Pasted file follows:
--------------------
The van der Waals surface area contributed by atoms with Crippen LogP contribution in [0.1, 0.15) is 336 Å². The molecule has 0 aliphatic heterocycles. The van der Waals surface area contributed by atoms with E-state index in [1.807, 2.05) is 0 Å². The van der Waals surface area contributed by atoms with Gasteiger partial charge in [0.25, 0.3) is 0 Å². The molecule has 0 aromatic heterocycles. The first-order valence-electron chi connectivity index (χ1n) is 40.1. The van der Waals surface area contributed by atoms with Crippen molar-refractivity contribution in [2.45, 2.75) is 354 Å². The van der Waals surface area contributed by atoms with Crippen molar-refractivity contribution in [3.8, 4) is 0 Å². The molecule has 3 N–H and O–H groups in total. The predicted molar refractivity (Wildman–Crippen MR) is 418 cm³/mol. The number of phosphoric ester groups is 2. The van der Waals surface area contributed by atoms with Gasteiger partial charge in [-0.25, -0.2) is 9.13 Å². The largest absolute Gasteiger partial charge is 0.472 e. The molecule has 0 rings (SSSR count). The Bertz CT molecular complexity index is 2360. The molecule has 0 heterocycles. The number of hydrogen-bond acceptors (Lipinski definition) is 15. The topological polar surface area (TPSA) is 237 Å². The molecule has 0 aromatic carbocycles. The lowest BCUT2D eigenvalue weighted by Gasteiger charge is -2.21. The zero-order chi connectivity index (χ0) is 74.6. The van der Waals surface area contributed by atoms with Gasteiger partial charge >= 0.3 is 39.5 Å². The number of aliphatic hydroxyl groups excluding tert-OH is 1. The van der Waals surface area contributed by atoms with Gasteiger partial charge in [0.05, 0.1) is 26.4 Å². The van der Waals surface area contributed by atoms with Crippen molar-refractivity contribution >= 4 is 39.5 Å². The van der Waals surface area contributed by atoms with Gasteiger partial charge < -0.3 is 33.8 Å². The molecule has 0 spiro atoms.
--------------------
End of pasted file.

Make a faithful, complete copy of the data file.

The van der Waals surface area contributed by atoms with Crippen LogP contribution in [0.1, 0.15) is 336 Å². The molecule has 0 aliphatic heterocycles. The van der Waals surface area contributed by atoms with E-state index in [1.807, 2.05) is 0 Å². The van der Waals surface area contributed by atoms with Gasteiger partial charge in [0.25, 0.3) is 0 Å². The molecule has 0 aromatic heterocycles. The first-order valence-electron chi connectivity index (χ1n) is 40.1. The van der Waals surface area contributed by atoms with Crippen molar-refractivity contribution in [2.45, 2.75) is 354 Å². The van der Waals surface area contributed by atoms with Crippen molar-refractivity contribution in [3.8, 4) is 0 Å². The molecule has 3 N–H and O–H groups in total. The predicted molar refractivity (Wildman–Crippen MR) is 418 cm³/mol. The number of phosphoric ester groups is 2. The van der Waals surface area contributed by atoms with Gasteiger partial charge in [-0.25, -0.2) is 9.13 Å². The largest absolute Gasteiger partial charge is 0.472 e. The molecule has 0 rings (SSSR count). The Bertz CT molecular complexity index is 2360. The molecule has 0 heterocycles. The number of hydrogen-bond acceptors (Lipinski definition) is 15. The topological polar surface area (TPSA) is 237 Å². The molecule has 0 aromatic carbocycles. The lowest BCUT2D eigenvalue weighted by Gasteiger charge is -2.21. The zero-order chi connectivity index (χ0) is 74.6. The van der Waals surface area contributed by atoms with Gasteiger partial charge >= 0.3 is 39.5 Å². The number of aliphatic hydroxyl groups excluding tert-OH is 1. The van der Waals surface area contributed by atoms with Gasteiger partial charge in [0.05, 0.1) is 26.4 Å². The van der Waals surface area contributed by atoms with Crippen molar-refractivity contribution >= 4 is 39.5 Å². The van der Waals surface area contributed by atoms with Gasteiger partial charge < -0.3 is 33.8 Å². The molecule has 0 spiro atoms.